COVER STORY;EDITORS KEEP POURING THE O.J.

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A heart-breaking accident and a hero's ordeal; movies with astronauts and caped crusaders; a blue-collar comedienne and a stylish TV vixen; the daughter of the King and the King of Pop; and that trial that seems to be lasting forever.

Such is the stuff of Cover Story for June.

The O.J. Simpson murder case returned to No. 1, a spot it has owned for 11 months out of the past 13, after being knocked into second place in May by the Oklahoma City bombing. The O.J. saga racked up 11.5 points based on nine cover appearances; the National Enquirer and Star accounted for all but one, with the Simpson children, Sydney and Justin, featured on Life.

Cover Story is Ad Age's monthly ranking of celebrities' popularity as reflected by their appearances on the covers of more than 30 of the nation's leading publications.

A fateful riding accident put one-time Superman Christopher Reeve in second place. The actor's ordeal after a serious spinal cord injury earned him 8 points, based on six appearances in the tabloids and People.

Close behind in third place is dual Oscar winner Tom Hanks, as appearances in GQ, Premiere and Entertainment Weekly touted his latest role as astronaut Jim Lovell in the space saga "Apollo 13."

Details and Movieline went batty for Val Kilmer, earning the "Batman Forever" star the No. 4 spot with 6 points.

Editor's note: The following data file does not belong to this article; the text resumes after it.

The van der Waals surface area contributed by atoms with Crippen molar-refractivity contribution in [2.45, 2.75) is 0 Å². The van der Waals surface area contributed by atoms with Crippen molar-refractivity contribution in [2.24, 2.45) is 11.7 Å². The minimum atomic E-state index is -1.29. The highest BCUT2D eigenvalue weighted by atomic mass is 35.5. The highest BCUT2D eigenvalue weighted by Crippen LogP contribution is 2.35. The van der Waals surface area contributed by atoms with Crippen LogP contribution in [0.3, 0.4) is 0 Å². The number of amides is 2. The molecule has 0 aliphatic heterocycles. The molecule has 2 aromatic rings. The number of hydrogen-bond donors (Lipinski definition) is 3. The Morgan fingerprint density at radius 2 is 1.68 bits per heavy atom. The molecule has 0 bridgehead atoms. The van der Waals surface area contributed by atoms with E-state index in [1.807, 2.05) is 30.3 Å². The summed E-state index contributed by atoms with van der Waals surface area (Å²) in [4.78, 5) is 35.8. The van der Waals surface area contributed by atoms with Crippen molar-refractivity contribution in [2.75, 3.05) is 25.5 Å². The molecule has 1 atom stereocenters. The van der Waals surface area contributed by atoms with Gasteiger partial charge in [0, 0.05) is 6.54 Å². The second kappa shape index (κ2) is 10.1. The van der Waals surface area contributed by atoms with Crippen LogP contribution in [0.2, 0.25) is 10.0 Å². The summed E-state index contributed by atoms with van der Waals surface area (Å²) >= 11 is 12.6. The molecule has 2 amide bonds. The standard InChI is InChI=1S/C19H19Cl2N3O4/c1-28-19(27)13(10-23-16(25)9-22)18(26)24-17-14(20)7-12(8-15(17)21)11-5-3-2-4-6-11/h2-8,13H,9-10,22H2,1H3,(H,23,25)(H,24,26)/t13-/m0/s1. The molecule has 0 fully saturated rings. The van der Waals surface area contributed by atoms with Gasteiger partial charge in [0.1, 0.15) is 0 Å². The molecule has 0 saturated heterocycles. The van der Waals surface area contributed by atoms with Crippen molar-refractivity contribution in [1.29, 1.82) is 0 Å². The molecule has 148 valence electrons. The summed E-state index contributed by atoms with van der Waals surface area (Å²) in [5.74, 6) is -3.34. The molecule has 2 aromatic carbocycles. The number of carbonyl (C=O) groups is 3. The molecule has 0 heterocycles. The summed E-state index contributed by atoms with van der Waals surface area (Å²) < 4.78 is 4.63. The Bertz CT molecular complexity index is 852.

Tying for No. 5 with 51/2 points apiece are wisecracking Brett Butler and the couple that continues to perplex America, Michael Jackson and Lisa Marie Presley Jackson.

Another tie pops up in seventh place, with ever-popular TV hostess Oprah Winfrey scoring 5 points to match the performance of U.S. pilot Capt. Scott O'Grady, who survived six days alone in the woods of Bosnia before being rescued.

The resident shrew of "Melrose Place," Heather Locklear, earned the No. 9 spot with 4 points from two cover appearances.

And two divas and their soap operas racked up 3.5 points apiece to tie for No. 10. Meryl Streep won the spot thanks to her role in the fictional "Bridges of Madison County." The true-life tale of newswoman Connie Chung was enough to garner her a position, with the scoop on her dumping by CBS followed by news she had fulfilled her dream of motherhood by adopting a boy.

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